Here at the end of January in Minneapolis it is cold. -9 with a predicted high of 9 above and good news, February will climb into the double-digit teens. What did I expect, it is winter. In fact, Imbolc / Candlemas – the marking of the winter half gone, comes in two days – so as those days are marked by bundling up with layers of thinsulate and wool outside, and sipping something soothing before the fire inside, let me turn to a preview on the next few months.
On the performance side, my calendar marks two in February, On Monday the 6th, I’ve been asked to tell a ghost story in a Zoom fundraising concert for the Houston Storytellers Guild, Details are here: https://www.houstonstorytellers.org/events/february-6-2023-hsg-fundraising-concert/ Then on Wednesday, the 8th, I am at the Briar in NE Minneapolis with the teller of always exquisitely crafted tales, Richard Rosseau, for the American School of Storytelling’s monthly series. Here’s the link for that one: https://americanschoolofstorytelling.com/event/briar-02-2023/
On the class side, In February, I’m teaching a three session “Introduction to Storytelling” class on Zoom. https://americanschoolofstorytelling.com/event/intro-storytelling-02-2023/ This is for anyone who wants to develop their crafting and presentation skills and it includes a one-hour individual coaching call.
March, however is not just the arrival of spring but a joyous intensification of my work spread over the first three weekends of the month. Starting off with the Tejas Storytelling festival, March 9-12th. https://tejasstorytelling.com/festival/ I’m closing the Thursday night, Ghost Story concert with an old story that is both funny and creepy, memory and contemporary all at once. Then if I am lucky, I’ll be telling in the Story Slam and maybe in a reversion to the ‘90’s, the Poetry Slam as well.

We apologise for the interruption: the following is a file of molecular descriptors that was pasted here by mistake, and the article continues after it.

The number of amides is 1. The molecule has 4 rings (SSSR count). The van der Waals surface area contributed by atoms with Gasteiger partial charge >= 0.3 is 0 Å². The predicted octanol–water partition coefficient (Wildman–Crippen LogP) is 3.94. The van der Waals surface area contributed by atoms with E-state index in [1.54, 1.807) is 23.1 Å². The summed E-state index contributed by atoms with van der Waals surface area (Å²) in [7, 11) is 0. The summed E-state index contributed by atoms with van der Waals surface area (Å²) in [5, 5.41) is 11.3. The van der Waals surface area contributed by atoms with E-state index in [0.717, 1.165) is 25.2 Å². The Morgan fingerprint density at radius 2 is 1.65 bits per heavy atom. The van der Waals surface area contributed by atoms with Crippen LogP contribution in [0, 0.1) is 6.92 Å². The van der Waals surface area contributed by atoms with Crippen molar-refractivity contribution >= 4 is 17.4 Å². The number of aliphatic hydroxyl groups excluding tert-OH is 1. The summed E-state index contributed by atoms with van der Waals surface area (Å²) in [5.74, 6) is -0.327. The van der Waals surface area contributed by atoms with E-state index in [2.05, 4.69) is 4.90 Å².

The next weekend (17th-19th) I am in Atlanta with Elizabeth Ellis for a two day “Difficult Stories Workshop” hosted by Doug Lipman and Pam McGrath. We have been able to do this deep dive into “stories that are hard to hear and harder to tell” for many years now and frankly it never gets old but often gets intense. If you are in the Atlanta area (or willing to travel) and working on a difficult story – personal, historical, traditional – this is the one for you. https://americanschoolofstorytelling.com/event/difficult-stories-03-2023/
On the weekend of March 24th-25th, I am at Northeast Storytelling’s “Sharing the Fire” conference in Portsmouth, NH where I will be performing “Fata Morgana”. As always, the audience selects where we start and how we end, but since it is a 90-minute slot it allows me to tell so much more of the 2.5 hours of text that is the essential story of the Barker, Contessa, Mapmaker and Widow in search of their destinies. I haven’t told a 90-minute version of this one in over a decade, and I am so happy to do it. I will also be offering a conference workshop - :A Rose by Any Other Name: The Erotic in Stories" on Saturday @ 10:30 AM.It explores the limits of the sensual in personal and traditional stories without resorting to porn or cliche. You'll have to be there for the details. Here’s the link to STF: https://www.nestorytelling.org/stf-2023/
And as they used to say in Victorian novels, you dear reader, are welcome to join me at any one of these gatherings of storytellers doing what they love. There is more good stuff coming in April and May but I’ll let that wait a bit. Between now and the more news, stay warm.